So yeah, as you probably gathered, this disc contains two versions of the movie – the U.S. Version and the International Version, with the latter running three minutes longer than the former, the most obvious difference between the two being the longer opening scene in the International Version and the different opening credits. Both versions are on the one Blu-ray disc, which also carries over the extra from the DVD release, those beings a still gallery, a five minute interview with the director, and both U.S. and International trailers for the movie.

    New to this release is a second disc (a DVD, not a Blu-ray disc) containing a feature length documentary entitled Gian Maria Volonte: Un Attore Contro which, at just over one hundred and twelve minutes in length, is a very thorough and interesting biography piece which documents the life, work and politics of the leading man seen in A Bullet For The General. Presented in Italian with English subtitles, this one takes us all the way back to before he was an actor and starts off with some info about his childhood and family life before discussing how he became a star of first stage and then screen. There’s a lot of emphasis put on his politics and how his work reflected that and the interviews with those who knew and worked with him mixed alongside loads of archival clips and photographs make this quite a revealing piece.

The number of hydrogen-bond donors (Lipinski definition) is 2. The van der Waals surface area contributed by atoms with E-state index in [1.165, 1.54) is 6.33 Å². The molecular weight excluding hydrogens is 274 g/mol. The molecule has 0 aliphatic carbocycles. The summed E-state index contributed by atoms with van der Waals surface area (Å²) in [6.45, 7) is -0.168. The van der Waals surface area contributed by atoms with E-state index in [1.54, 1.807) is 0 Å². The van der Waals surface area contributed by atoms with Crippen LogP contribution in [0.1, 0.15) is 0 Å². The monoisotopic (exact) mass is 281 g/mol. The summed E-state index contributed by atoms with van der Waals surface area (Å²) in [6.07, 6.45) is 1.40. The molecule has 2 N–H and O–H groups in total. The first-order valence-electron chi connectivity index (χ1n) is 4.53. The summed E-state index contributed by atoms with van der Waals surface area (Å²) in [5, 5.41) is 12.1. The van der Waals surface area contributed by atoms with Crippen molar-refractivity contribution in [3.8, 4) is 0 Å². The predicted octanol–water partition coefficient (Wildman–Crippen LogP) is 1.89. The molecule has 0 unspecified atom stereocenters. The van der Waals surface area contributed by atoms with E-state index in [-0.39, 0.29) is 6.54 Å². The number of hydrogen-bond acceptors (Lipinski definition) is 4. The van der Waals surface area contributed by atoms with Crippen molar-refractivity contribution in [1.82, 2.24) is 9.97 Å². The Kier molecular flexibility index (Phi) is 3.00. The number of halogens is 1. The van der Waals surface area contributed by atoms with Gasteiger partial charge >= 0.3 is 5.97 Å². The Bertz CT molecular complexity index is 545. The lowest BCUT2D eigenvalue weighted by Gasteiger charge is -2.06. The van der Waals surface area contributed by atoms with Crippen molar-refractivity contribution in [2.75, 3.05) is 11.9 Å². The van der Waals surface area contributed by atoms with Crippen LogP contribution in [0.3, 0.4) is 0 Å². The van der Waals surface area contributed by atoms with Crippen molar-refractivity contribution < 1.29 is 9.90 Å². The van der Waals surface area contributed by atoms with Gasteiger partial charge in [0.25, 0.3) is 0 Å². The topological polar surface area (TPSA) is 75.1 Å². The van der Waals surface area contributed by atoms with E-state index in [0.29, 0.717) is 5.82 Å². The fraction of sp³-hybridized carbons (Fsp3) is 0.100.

The Final Word:

    A legitimately great movie through and through, A Bullet For The General receives what is overall a very strong Blu-ray upgrade from Blue Underground. Much improved in both the audio and the video departments, this disc also throws in a very comprehensive documentary on the film’s leading man and comes highly recommended for Spaghetti Western enthusiasts.

    Click on the images below for full sized Blu-ray screen caps!